Firefighters in the Field: Shipping Out to Ontario
In my last blog I touched on a lot of the reasons why I have the best job in the world, and although that is definitely still true, there are some tough days out on the fireline as well. I’m finally feeling rejuvenated after what felt like a very long, albeit awesome shift.
My crew started the shift with a low wildfire danger rating; this means that we had rainy conditions where the likelihood of a new wildfire starting or spreading was pretty slim. After a busy couple of months, we appreciated the time to do some much needed gear maintenance: drying the wet hose, sharpening and cleaning all of our equipment, and getting to know our pump a little better. This slower pace only lasted a few days, and we were promptly sent to a large under control wildfire in the Athabasca river valley.
We felt excited to be there, as most of our wildfires until this point were small initial attack wildfires that were all under two hectares in size. This would be our biggest wildfire to date at 5,400 hectares. Our Strike Team Leader (the supervisor in charge of our section of the wildfire) tasked us with finding and extinguishing hotspots. We would receive GPS coordinates every morning that had been identified by a helicopter or by the infrared scanning system that distinguishes hot spots in the early morning. We would then begin our very arduous journey of hiking ourselves, and our not-so-ergonomic gear (chainsaw, wajax bags (backpacks filled with water, accompanied by a hand pump), pulaskis, shovels, and a bag filled with drinking water for the crew), to find hotspots or “chicos”. Chicos are when the wildfire has burnt out a tree. If we encounter this, the tree needs to be cut down (if it’s safe to do so) and the fire within it needs to be extinguished. Here is a cool photo of what the inside of a burnt tree looks like after being cut with a chainsaw:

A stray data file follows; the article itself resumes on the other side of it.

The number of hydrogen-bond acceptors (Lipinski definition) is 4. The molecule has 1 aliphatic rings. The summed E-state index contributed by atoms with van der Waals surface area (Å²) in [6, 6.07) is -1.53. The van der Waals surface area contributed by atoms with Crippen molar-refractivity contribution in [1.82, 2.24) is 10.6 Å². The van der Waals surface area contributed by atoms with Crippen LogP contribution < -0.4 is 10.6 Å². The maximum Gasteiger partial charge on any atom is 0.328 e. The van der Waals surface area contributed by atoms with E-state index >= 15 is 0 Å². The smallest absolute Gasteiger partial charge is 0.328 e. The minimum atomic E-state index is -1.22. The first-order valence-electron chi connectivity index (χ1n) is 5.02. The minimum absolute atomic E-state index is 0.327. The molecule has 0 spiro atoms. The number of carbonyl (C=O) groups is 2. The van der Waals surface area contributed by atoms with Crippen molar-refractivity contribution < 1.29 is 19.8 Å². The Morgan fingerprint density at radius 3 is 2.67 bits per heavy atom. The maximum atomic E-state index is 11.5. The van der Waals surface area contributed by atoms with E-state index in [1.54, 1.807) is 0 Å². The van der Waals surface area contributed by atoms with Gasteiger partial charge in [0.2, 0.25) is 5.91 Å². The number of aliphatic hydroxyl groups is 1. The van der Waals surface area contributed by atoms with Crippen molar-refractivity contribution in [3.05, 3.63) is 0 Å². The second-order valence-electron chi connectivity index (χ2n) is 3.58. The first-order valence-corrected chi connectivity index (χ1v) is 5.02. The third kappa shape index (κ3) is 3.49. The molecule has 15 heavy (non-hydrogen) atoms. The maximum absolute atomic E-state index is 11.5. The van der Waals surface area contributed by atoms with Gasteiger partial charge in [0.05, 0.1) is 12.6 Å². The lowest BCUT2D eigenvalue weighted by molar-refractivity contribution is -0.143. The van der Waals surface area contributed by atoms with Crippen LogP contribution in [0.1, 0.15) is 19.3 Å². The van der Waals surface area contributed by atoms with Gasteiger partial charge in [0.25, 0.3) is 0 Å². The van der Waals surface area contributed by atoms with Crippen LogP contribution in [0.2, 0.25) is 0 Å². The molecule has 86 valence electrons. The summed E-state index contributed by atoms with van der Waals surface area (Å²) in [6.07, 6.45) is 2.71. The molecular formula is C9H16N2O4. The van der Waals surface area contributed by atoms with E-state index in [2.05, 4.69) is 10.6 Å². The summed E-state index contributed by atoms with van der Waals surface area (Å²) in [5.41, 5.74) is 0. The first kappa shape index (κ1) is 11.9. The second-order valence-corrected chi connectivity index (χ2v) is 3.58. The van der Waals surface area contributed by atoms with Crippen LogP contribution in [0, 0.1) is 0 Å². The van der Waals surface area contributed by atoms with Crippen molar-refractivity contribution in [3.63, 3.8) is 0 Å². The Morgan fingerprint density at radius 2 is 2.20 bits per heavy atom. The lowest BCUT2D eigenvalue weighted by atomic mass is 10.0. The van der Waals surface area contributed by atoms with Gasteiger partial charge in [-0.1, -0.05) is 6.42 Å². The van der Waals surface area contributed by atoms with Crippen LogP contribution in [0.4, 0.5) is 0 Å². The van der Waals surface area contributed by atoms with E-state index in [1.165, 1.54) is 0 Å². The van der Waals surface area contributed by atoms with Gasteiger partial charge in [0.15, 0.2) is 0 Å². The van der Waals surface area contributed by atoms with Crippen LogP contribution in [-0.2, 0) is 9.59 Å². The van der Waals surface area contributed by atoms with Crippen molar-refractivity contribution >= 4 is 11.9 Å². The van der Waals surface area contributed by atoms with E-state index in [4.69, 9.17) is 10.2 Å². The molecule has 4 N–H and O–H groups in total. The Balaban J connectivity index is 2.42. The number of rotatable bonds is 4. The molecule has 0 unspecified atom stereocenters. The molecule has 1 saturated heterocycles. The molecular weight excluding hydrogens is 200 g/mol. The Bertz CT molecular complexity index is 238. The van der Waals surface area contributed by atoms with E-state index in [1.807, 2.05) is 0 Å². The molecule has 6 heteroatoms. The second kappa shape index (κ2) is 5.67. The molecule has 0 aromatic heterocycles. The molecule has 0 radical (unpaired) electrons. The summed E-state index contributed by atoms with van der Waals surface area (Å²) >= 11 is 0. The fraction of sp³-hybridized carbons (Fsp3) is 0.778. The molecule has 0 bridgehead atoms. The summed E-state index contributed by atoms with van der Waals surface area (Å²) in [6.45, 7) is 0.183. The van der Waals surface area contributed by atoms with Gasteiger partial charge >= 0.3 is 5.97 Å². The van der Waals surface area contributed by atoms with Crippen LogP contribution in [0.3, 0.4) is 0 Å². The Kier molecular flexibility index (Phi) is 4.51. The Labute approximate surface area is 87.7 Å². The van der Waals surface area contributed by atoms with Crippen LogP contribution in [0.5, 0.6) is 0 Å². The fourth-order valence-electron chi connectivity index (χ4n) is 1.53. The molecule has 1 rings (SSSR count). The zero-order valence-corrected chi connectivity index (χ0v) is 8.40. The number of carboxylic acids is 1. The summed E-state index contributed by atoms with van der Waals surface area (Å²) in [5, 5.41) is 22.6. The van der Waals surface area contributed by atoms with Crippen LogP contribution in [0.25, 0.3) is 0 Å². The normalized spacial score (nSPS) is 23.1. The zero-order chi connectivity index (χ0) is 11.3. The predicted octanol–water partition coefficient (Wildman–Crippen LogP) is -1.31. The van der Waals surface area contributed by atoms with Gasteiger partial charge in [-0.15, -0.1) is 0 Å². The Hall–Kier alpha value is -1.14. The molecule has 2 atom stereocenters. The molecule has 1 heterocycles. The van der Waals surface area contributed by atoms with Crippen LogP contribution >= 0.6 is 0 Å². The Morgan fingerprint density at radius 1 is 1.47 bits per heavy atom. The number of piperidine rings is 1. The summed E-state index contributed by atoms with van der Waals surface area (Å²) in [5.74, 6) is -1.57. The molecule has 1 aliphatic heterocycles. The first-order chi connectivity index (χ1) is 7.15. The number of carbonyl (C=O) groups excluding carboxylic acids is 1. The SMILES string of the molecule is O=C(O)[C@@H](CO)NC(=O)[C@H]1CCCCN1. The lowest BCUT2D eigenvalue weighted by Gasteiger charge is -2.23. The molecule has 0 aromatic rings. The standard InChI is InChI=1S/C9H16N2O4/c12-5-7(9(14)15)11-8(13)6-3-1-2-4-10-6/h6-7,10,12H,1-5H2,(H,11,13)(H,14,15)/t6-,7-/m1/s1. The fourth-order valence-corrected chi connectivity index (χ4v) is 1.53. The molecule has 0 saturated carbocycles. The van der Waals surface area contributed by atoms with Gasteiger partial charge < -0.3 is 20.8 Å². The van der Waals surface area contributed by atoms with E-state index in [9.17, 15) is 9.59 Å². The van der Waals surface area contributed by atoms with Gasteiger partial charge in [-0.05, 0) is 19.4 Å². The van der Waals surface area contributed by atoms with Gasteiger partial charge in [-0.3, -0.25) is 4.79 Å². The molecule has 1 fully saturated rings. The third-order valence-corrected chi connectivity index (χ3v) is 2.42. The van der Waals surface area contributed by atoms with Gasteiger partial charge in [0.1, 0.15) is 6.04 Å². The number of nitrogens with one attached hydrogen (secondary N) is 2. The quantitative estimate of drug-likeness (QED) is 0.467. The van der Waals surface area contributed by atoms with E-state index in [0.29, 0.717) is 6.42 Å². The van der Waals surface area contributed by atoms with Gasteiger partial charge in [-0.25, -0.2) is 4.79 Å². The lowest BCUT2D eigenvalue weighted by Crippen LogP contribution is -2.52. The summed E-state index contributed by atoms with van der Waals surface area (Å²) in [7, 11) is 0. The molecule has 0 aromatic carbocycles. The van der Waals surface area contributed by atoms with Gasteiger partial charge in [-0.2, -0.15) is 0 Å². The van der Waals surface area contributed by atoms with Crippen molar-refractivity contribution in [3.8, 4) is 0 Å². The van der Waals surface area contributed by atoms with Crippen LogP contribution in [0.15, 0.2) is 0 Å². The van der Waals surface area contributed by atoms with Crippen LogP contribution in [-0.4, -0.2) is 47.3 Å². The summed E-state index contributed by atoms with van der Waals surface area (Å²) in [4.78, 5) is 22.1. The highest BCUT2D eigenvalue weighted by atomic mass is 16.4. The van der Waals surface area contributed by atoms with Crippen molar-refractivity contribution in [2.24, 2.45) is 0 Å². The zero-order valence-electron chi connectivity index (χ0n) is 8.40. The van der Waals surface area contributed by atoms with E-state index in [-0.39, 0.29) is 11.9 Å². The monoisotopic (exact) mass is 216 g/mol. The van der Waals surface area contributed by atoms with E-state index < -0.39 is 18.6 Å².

After that was done, we would then move onto the next spot. Although a one-kilometre hike may seem easy enough, it was made more difficult by the conditions of the wildfire. There was a ton of deadfall (dead trees), making the trip through the bush incredibly challenging. Those obstacles, mixed with the thirty-degree heat, the intense humidity, and the steep terrain meant we were feeling pretty tired when our helicopter came to pick us up after a 12-hour day. I give a lot of credit to our Firetack and Unit crews, who do this work so frequently! To be able to consistently trudge through terrain like that is impressive!
Though there were some tough days out on the fireline, the view of the Athabasca River from our lunch spot made it all worth it. This is my crew taking in the sheer power and beauty of the mighty Athabasca:
In the middle of our shift we were pulled off this wildfire because of the rapidly mounting hazard in Lac La Biche. We would be back on man-up for the remainder of the shift. It couldn’t possibly be more grueling than scrambling up steep river valley terrain in the scorching heat, could it?
That day, Lac La Biche had 21 new wildfires. My crew was on six different wildfires in two days. We worked hard to extinguish them and though the hours were long and the conditions on these wildfires were wet and rainy, we had a blast doing the job we love so much! My crew was diligent, constantly checking in with each other to maintain situational awareness and monitor fatigue on those busy days. After this crazy shift, we were pretty thrilled to get six days off. I’m glad the crew is feeling rejuvenated because we have another long shift ahead of us. Turns out we’re headed to Ontario to help out with the wildfire situation there. It feels great to return the favor after our Ontario friends helped us out in May. Anyway, time to run—I’ve got some packing to do! Look out for my next blog, where I’m sure I’ll have stories to share about my time in Ontario.
Doesn’t this picture look like we should be in a Jurassic Park movie??
Until next time!
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